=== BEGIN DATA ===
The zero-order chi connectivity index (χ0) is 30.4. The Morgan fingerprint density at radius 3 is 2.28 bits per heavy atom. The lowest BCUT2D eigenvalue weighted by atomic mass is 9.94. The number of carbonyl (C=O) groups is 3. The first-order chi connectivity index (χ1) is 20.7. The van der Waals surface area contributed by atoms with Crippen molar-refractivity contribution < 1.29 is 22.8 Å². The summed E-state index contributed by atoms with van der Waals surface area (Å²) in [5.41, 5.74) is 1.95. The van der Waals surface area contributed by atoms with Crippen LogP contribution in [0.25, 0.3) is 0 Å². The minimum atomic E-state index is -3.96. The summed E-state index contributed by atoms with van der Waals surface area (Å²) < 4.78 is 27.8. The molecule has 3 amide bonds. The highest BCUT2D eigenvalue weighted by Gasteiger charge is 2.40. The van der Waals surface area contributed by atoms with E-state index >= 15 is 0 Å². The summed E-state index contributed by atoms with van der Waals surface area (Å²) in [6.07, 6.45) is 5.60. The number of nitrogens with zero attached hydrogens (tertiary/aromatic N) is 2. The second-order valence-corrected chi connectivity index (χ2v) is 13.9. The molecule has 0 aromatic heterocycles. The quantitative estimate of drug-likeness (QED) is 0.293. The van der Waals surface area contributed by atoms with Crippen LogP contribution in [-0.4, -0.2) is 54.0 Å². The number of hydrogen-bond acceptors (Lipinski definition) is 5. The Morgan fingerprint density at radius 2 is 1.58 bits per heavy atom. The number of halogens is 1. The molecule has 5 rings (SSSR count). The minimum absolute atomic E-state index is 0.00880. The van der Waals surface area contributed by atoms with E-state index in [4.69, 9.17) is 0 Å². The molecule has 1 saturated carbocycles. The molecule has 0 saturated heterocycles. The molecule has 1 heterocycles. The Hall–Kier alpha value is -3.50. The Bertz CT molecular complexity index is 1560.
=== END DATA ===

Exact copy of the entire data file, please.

The zero-order chi connectivity index (χ0) is 30.4. The Morgan fingerprint density at radius 3 is 2.28 bits per heavy atom. The lowest BCUT2D eigenvalue weighted by atomic mass is 9.94. The number of carbonyl (C=O) groups is 3. The first-order chi connectivity index (χ1) is 20.7. The van der Waals surface area contributed by atoms with Crippen molar-refractivity contribution < 1.29 is 22.8 Å². The summed E-state index contributed by atoms with van der Waals surface area (Å²) in [5.41, 5.74) is 1.95. The van der Waals surface area contributed by atoms with Crippen LogP contribution in [0.25, 0.3) is 0 Å². The minimum atomic E-state index is -3.96. The summed E-state index contributed by atoms with van der Waals surface area (Å²) < 4.78 is 27.8. The molecule has 3 amide bonds. The highest BCUT2D eigenvalue weighted by Gasteiger charge is 2.40. The van der Waals surface area contributed by atoms with E-state index >= 15 is 0 Å². The summed E-state index contributed by atoms with van der Waals surface area (Å²) in [6.07, 6.45) is 5.60. The number of nitrogens with zero attached hydrogens (tertiary/aromatic N) is 2. The second-order valence-corrected chi connectivity index (χ2v) is 13.9. The molecule has 0 aromatic heterocycles. The quantitative estimate of drug-likeness (QED) is 0.293. The van der Waals surface area contributed by atoms with Crippen LogP contribution in [-0.4, -0.2) is 54.0 Å². The number of hydrogen-bond acceptors (Lipinski definition) is 5. The Morgan fingerprint density at radius 2 is 1.58 bits per heavy atom. The number of halogens is 1. The molecule has 5 rings (SSSR count). The minimum absolute atomic E-state index is 0.00880. The van der Waals surface area contributed by atoms with E-state index in [4.69, 9.17) is 0 Å². The molecule has 1 saturated carbocycles. The molecule has 0 saturated heterocycles. The molecule has 1 heterocycles. The Hall–Kier alpha value is -3.50. The Bertz CT molecular complexity index is 1560.